I wouldn’t recommend just copying and pasting the respective chapter into its own blog post–you may need to rework it a bit for flow and readability. You also need to ensure that the post is highlighting the specific topic well and isn’t missing any exposition that may have come earlier in your eBook.
Perhaps even adjust the title slightly so that readers feel as though they are getting something truly unique.
The research, heavy writing, and organization of the topic–you did all that when you wrote the eBook, which makes this part of the process much easier.
The benefits of repurposing content into your blog posts are clear. You can make the most of the immense efforts you put into creating an eBook by:
– Creating multiple new opportunities for thought leadership from just one piece
– Reaching a wider audience by narrowing down on topics that may appeal to one persona over another
– Promoting the original offer with calls-to-action included on the bottom of each blog post
Of course, a blog isn’t the only channel ripe for repurposing content.
Instead of, or really in addition to, breaking your eBook into written content, you can turn it into an audio podcast series.
Further, you can create an engaging infographic to convey the information you’ve included in your eBook, but in a slightly more sharable medium. According to a Demand Gen Report, 39% of B2B buyers identified that they share infographics on social media frequently.
Always think through what additional formats and mediums would be a good fit for the content in your eBook, and more specifically, how effective it will be to the target audience you wish to reach with it.
Email Engagement and Lead Nurturing
Email marketing is one of the most efficient ways to nurture and delight your customers long term. Since you’ve already created ‘delight-ful,’ valuable content in your eBook, there’s no better source to use for breaking it up.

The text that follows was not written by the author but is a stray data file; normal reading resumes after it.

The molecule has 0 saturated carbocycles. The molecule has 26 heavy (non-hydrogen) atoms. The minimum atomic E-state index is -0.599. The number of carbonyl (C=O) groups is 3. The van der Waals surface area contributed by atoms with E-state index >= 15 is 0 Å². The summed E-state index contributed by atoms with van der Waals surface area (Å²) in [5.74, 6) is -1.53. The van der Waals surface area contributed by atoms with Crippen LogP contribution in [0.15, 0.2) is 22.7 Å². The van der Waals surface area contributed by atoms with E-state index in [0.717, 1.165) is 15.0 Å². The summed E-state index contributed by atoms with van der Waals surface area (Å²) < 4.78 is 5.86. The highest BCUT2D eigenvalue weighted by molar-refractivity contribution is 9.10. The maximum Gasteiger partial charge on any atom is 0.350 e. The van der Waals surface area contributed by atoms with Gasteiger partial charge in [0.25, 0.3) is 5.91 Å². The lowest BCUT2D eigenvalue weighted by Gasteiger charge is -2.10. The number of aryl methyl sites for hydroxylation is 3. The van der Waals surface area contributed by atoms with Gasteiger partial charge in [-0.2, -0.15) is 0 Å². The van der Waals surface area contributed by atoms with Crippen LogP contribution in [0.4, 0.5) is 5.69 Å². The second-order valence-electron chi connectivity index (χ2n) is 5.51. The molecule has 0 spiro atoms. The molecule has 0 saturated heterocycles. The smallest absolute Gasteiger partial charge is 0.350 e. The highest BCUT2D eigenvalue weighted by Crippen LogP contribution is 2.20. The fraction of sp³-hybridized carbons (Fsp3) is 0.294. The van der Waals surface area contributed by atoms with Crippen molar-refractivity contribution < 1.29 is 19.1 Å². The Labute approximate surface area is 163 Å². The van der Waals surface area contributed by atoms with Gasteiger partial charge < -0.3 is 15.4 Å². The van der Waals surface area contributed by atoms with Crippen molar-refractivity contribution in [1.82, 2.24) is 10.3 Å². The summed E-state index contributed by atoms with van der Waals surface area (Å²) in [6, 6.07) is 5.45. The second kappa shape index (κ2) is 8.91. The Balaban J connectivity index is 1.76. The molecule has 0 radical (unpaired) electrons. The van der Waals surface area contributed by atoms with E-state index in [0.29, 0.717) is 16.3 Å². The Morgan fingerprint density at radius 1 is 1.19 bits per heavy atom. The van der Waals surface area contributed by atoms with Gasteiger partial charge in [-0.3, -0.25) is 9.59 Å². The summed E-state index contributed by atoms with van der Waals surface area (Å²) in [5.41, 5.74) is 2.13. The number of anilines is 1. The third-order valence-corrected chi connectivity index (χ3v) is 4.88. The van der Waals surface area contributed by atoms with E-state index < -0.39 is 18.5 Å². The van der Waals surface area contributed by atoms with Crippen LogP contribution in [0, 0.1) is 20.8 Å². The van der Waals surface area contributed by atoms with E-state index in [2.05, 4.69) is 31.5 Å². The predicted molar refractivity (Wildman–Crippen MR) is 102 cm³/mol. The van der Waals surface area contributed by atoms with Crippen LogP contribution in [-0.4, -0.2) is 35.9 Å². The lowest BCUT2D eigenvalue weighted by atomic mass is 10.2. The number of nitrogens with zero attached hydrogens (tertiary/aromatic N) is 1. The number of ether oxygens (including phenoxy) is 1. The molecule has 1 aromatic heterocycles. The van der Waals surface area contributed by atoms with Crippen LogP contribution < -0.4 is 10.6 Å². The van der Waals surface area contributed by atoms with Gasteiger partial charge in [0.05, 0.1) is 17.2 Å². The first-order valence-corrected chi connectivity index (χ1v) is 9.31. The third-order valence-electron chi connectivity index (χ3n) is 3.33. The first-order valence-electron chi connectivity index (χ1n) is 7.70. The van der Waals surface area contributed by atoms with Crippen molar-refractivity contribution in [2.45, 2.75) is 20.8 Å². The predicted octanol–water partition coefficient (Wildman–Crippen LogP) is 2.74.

There are several ways to repurpose your eBook into a strong email marketing strategy that captures and converts leads.
To start, create an email workflow built around the delivery of the eBook.
While you’ll likely have the eBook available through a thank you page that greets a prospect after submitting their contact information, you should also have an automated email workflow ready to be activated as soon as that information is processed.
Not only will this workflow serve to deliver the eBook straight to their inbox for convenient access, but it can also offer additional relevant content that will keep readers engaged longer-term, and encourage them to convert to your sales objective. It’s, therefore, worth building a strategy that hits both goals.
You can follow up your eBook delivery email with one that offers some sort of additional value, sort of like an abridged blog post on a topic relevant to the eBook.
Offering value is continuing to educate through more relevant content. The prospect isn’t expected to do anything other than read and enjoy an interesting piece of content.
For example, you can cut a paragraph from one of the blog posts you’ve created from the eBook chapters, include it as an excerpt in your email, and then link back to the blog post if they want to learn more.
Mix and match the emails in the workflow schedule to provide a balance of offering value and prompting action. Prompting action takes a more aggressive stance than simply offering value, by asking readers to take a step that will move them down the sales funnel.
Examples would be encouraging them to purchase a product, download another offer, follow you on social media, etc.
This is an email workflow that will engage your customers and nurture them until they’re ready to take further action with you.
Your single eBook can fuel this entire process, not only by providing the actual content for half of the emails you’re sending, but also for providing the initial catalyst for interacting with the lead in the first place.
This isn’t the only type of workflow you can generate from your eBook for email marketing purposes.